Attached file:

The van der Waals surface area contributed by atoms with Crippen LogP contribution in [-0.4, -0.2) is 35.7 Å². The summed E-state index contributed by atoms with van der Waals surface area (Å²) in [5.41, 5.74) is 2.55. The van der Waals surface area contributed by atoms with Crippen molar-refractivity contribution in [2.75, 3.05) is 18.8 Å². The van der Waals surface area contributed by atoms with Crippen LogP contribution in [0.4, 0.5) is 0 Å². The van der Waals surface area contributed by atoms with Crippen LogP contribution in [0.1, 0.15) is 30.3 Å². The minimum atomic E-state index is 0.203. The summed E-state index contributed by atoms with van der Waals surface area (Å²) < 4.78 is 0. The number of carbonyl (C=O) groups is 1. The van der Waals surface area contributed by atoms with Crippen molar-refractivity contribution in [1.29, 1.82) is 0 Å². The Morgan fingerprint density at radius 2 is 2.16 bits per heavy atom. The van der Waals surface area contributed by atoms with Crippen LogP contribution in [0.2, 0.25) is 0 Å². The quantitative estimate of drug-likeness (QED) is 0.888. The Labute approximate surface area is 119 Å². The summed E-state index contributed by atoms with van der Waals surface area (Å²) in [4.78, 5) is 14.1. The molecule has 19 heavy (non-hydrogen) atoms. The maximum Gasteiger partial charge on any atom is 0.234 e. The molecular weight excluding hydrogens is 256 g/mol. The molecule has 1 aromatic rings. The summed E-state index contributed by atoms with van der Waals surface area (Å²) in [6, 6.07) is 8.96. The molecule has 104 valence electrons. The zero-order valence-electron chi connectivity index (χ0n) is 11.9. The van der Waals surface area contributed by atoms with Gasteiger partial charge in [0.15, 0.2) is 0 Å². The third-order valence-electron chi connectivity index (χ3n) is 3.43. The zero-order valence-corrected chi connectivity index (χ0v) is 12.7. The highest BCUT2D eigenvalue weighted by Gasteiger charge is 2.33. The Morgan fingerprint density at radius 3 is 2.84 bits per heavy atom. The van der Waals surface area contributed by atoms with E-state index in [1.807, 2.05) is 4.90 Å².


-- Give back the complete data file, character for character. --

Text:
The van der Waals surface area contributed by atoms with Crippen LogP contribution in [-0.4, -0.2) is 35.7 Å². The summed E-state index contributed by atoms with van der Waals surface area (Å²) in [5.41, 5.74) is 2.55. The van der Waals surface area contributed by atoms with Crippen molar-refractivity contribution in [2.75, 3.05) is 18.8 Å². The van der Waals surface area contributed by atoms with Crippen LogP contribution in [0.4, 0.5) is 0 Å². The van der Waals surface area contributed by atoms with Crippen LogP contribution in [0.1, 0.15) is 30.3 Å². The minimum atomic E-state index is 0.203. The summed E-state index contributed by atoms with van der Waals surface area (Å²) < 4.78 is 0. The number of carbonyl (C=O) groups is 1. The van der Waals surface area contributed by atoms with Crippen molar-refractivity contribution in [1.29, 1.82) is 0 Å². The Morgan fingerprint density at radius 2 is 2.16 bits per heavy atom. The van der Waals surface area contributed by atoms with Crippen LogP contribution in [0.2, 0.25) is 0 Å². The quantitative estimate of drug-likeness (QED) is 0.888. The Labute approximate surface area is 119 Å². The summed E-state index contributed by atoms with van der Waals surface area (Å²) in [4.78, 5) is 14.1. The molecule has 19 heavy (non-hydrogen) atoms. The maximum Gasteiger partial charge on any atom is 0.234 e. The molecular weight excluding hydrogens is 256 g/mol. The molecule has 1 aromatic rings. The summed E-state index contributed by atoms with van der Waals surface area (Å²) in [6, 6.07) is 8.96. The molecule has 104 valence electrons. The zero-order valence-electron chi connectivity index (χ0n) is 11.9. The van der Waals surface area contributed by atoms with Gasteiger partial charge in [0.15, 0.2) is 0 Å². The third-order valence-electron chi connectivity index (χ3n) is 3.43. The zero-order valence-corrected chi connectivity index (χ0v) is 12.7. The highest BCUT2D eigenvalue weighted by Gasteiger charge is 2.33. The Morgan fingerprint density at radius 3 is 2.84 bits per heavy atom. The van der Waals surface area contributed by atoms with E-state index in [1.807, 2.05) is 4.90 Å².